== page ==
Independent living options have significantly increased over the past several years. As they’ve increased, the options for enriching services and quality amenities have grown.

While you may see the term “independent living facility” as you research living option, this term is outdated. A focus on home-like, comfortable settings makes the more modern “independent living community” a much more appropriate description.


Housing Options

Independent living communities are more contained than retirement home settings. You might find apartment-style units, single-room suites, detached cottages or a mix of housing options. Some independent living units include kitchens or kitchenettes, while others provide meals in a community setting. You are not as likely to have a yard in an independent living community.


Age Restrictions

Independent living communities rarely prohibit residents based on age, but most residents are over 65.



 Independent living fees are typically all-inclusive or close to it. Your monthly fee might include housing, meals, housekeeping and transportation. Unlike retirement communities, residents can’t opt out of paying for the amenities included in the monthly fee.

When comparing costs, remember that independent living fees cover more expenses than the base fee at a retirement community. Many residents forego vehicle ownership as well, since transportation to local shops and businesses is usually provided. This can represent significant cost savings.



Independent living activities might seem more subdued than those offered by retirement communities, but residents can still enjoy an active retirement here, too. You might see activity options like:

  • Art classes
  • Visits from hairstylists and manicurists
  • Exercise classes
  • Local musical performances
  • Card and board games
  • Visits from local youth groups

Medical Care

Medical care is more easily accessible in independent living communities. Medical assistance is a phone call away, and some may offer on-site medical care. Many independent living communities provide emergency pull cord switches as well. Independent living communities that are part of a connected system of care communities benefit from being close to medical staff who specialize in care for older adults.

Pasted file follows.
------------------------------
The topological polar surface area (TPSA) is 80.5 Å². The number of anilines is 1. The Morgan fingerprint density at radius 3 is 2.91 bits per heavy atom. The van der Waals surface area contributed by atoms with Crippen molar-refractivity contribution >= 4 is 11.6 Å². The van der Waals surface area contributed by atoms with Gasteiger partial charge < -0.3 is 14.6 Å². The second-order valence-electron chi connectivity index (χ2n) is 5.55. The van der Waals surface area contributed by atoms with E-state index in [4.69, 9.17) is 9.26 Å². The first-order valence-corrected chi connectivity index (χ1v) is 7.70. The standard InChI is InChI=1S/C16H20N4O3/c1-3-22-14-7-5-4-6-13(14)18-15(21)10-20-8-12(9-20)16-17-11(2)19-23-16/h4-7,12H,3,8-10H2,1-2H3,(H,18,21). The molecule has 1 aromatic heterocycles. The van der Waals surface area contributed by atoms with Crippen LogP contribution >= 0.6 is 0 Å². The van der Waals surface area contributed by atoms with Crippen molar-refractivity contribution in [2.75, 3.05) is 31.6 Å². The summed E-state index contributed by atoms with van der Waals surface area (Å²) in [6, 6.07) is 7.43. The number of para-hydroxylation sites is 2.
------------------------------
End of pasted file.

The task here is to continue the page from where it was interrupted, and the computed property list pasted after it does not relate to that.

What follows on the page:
Independent living communities provide nutritious meals. They also often offer enrichment opportunities aimed at improving physical health, as well as intellectually stimulating activities.


Making the Best Choice for Your Lifestyle

It’s important to visit retirement and independent living communities so that you can meet residents and see amenities and housing options in person. Try to arrange a visit during a meal service or recreational activity.

If you still have trouble choosing between the two, consider your answers to these questions. This exercise can help to narrow the choices:

  • Would you like to have space for overnight visitors?
  • Do you prefer an all-inclusive cost, or one with more customized pricing options?
  • Do you plan to keep driving your vehicle?
  • Are you drawn more toward a slower or faster-paced lifestyle for your retirement?
  • Would you feel more comfortable having more convenient access to medical care?
  • Do you want to be able to enjoy hobbies like cooking in your own kitchen?

Both types of communities offer enjoyable, enriching lifestyles. Choosing the right one for your retirement may be challenging, but as you decide, be sure to keep your goals and lifestyle preferences in mind to make the right choice.

Contact Us

With all of the decisions you need to make in choosing a Richmond independent living community, we want to make sure you and your family have the information you need. Submit a request for more information and our team will be in touch shortly.

5020 Sulky Drive

Richmond, VA 23228
(804) 286-1133